True to form, when furniture retailer Haverty (NYSE:HVT) reported its quarterly numbers earlier this month, it beat analyst estimates for Q3 -- making the quarter a true "tic-tac-toe, three-in-a-row" success. Reporting year-over-year firmwide sales gains of 10%, 8% same-store sales gains, and $0.18 per share in profits, the firm bested analysts on both revenues and earnings. In short, this is shaping up to be a very good year for the retailer -- the warning of a likely decline in sales next quarter notwithstanding.

Since most financial news outlets that cover this kind of news tend to focus on the short term, quarter-by-quarter aspects of the releases, and in honor of Haverty's three-in-a-row performance, in today's column I think we'll do something a little different, and show you how Haverty has done on average over the last three quarters.

Sales & profits & cash profits
Year to date, Haverty has accomplished the following:

  • Grown its sales 7% in comparison to the first three quarters of 2005

  • Grown its profits 55%, netting $0.56 per diluted share

  • Reversed last year's negative free cash flow, replacing it with a positive $8.4 million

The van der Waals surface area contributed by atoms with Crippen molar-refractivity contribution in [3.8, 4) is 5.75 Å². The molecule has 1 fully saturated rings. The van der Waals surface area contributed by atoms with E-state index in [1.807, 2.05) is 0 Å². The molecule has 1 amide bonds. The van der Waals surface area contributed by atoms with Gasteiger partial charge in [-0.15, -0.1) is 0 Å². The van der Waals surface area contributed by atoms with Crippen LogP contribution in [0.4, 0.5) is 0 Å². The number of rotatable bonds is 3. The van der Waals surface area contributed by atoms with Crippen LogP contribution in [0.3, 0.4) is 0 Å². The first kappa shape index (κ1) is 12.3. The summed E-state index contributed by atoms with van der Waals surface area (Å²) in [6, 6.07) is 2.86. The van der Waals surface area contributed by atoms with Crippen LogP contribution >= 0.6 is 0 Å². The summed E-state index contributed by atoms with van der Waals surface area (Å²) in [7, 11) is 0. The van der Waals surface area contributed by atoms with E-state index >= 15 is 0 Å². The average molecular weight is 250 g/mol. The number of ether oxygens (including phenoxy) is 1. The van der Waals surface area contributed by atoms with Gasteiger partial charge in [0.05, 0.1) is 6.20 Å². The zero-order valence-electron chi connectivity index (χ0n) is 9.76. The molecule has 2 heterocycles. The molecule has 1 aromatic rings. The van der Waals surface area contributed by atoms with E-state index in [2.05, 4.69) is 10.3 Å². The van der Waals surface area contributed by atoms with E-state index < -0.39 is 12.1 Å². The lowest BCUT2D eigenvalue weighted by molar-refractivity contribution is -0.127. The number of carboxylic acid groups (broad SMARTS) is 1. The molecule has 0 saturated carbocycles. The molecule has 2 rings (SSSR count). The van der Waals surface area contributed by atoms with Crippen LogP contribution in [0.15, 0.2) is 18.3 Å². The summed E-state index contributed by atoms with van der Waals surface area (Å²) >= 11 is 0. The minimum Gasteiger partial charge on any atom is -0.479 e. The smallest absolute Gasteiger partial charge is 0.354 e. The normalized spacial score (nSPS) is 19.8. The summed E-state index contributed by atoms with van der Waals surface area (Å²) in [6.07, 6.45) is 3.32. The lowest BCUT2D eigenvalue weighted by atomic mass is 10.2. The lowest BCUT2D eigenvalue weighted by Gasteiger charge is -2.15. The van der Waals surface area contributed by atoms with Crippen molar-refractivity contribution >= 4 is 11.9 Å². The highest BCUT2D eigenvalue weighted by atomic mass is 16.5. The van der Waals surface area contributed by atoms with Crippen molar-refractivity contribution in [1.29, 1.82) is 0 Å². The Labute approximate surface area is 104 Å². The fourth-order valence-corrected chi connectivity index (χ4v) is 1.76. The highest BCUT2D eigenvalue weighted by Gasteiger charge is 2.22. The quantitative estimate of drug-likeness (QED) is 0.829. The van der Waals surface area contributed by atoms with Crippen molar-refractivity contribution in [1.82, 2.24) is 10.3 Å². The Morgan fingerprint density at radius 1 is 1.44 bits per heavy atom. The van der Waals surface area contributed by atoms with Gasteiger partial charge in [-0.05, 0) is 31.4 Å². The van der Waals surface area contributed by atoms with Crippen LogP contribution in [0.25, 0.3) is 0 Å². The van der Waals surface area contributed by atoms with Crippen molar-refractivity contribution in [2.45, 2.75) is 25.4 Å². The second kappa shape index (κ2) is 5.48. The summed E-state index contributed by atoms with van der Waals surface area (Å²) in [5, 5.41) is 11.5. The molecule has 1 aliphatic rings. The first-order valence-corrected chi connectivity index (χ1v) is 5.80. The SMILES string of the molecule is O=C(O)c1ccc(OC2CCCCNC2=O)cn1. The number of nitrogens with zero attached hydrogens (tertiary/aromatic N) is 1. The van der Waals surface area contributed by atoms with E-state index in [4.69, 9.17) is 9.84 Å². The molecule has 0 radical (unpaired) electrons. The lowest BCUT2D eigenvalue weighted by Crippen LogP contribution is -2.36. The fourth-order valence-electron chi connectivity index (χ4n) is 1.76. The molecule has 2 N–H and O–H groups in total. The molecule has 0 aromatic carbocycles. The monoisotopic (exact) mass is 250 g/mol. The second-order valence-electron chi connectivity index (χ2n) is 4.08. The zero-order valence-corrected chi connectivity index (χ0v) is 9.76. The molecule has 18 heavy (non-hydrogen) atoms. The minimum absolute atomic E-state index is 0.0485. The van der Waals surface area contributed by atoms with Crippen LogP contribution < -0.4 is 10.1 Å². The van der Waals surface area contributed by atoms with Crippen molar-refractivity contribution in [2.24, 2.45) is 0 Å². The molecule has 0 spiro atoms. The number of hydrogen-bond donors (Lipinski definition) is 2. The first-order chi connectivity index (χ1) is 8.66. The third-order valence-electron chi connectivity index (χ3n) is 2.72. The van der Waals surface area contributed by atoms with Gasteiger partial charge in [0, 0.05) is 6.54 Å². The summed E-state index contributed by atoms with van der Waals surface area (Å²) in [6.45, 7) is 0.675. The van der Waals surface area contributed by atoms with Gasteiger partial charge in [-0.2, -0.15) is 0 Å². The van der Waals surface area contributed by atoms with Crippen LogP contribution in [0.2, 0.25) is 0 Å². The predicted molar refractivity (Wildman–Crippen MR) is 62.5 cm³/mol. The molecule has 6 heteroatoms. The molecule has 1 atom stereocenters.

• Expanded its gross margin 180 basis points to 49.4%, its operating margin 92 basis points to 3%, and its net margin 62 basis points to 2% even.

Working capital
In our pre-earnings Foolish Forecast, I also promised to keep an eye on Haverty's balance sheet for you, since inventories had been outpacing sales growth in the first half of the year. The news here is good. Haverty's vaunted "better in-stock levels and . reduction in the time to complete home delivery after a customer's purchase" drove accounts receivable down 22%. Meanwhile, the slight discrepancy between inventory and sales growth has been erased. With inventories up 6% on average over the last three quarters, inventories are now rising less quickly than sales.

And not a moment too soon. According to CEO Clarence Smith, October's sales were weaker than last year's, and the "definite slowdown" in furniture sales -- an opinion supported by recent reports from everyone from Ethan Allen (NYSE:ETH) and Furniture Brands (NYSE:FBN) to Bassett (NASDAQ:BSET) and Stanley (NASDAQ:STLY) -- "appears to be continuing." Smith advised that Haverty will be "cautious" about discounting its wares in any attempt to revive sales, doing so only "if it helps overall profitability." The lack of towering piles of inventory that need to be moved out of the warehouse, whatever the price, should help to fortify Haverty's resolve to hold the line on profits.

Haven't heard about the slowdown yet? Don't just take Smith's word for it; find out what the other furniture companies have been saying in:

Stanley Furniture and Hooker are Motley Fool Hidden Gems recommendations. Discover all of Tom Gardner's superior small-cap selections with a free 30-day trial subscription.

Fool contributor Rich Smith does not own shares of any company named above.